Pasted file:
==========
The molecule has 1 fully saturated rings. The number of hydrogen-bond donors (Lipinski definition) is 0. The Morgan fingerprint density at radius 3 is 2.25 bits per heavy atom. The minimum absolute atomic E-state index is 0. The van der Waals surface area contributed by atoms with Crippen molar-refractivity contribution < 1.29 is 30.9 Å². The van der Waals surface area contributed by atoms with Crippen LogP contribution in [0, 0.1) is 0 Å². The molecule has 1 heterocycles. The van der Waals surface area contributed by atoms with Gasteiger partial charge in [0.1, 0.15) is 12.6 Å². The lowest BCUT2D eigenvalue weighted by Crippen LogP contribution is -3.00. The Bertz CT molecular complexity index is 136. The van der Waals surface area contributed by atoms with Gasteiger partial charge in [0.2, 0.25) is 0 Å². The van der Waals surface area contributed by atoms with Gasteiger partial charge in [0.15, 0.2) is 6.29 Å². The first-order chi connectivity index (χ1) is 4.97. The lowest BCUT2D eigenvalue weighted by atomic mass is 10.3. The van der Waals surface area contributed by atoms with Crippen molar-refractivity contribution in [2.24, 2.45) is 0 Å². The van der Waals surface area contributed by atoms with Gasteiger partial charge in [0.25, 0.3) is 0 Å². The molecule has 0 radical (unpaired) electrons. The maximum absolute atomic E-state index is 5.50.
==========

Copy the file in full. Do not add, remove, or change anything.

The molecule has 1 fully saturated rings. The number of hydrogen-bond donors (Lipinski definition) is 0. The Morgan fingerprint density at radius 3 is 2.25 bits per heavy atom. The minimum absolute atomic E-state index is 0. The van der Waals surface area contributed by atoms with Crippen molar-refractivity contribution < 1.29 is 30.9 Å². The van der Waals surface area contributed by atoms with Crippen LogP contribution in [0, 0.1) is 0 Å². The molecule has 1 heterocycles. The van der Waals surface area contributed by atoms with Gasteiger partial charge in [0.1, 0.15) is 12.6 Å². The lowest BCUT2D eigenvalue weighted by Crippen LogP contribution is -3.00. The Bertz CT molecular complexity index is 136. The van der Waals surface area contributed by atoms with Gasteiger partial charge in [0.2, 0.25) is 0 Å². The van der Waals surface area contributed by atoms with Gasteiger partial charge in [0.15, 0.2) is 6.29 Å². The first-order chi connectivity index (χ1) is 4.97. The lowest BCUT2D eigenvalue weighted by atomic mass is 10.3. The van der Waals surface area contributed by atoms with Crippen molar-refractivity contribution in [2.24, 2.45) is 0 Å². The van der Waals surface area contributed by atoms with Gasteiger partial charge in [0.25, 0.3) is 0 Å². The molecule has 0 radical (unpaired) electrons. The maximum absolute atomic E-state index is 5.50.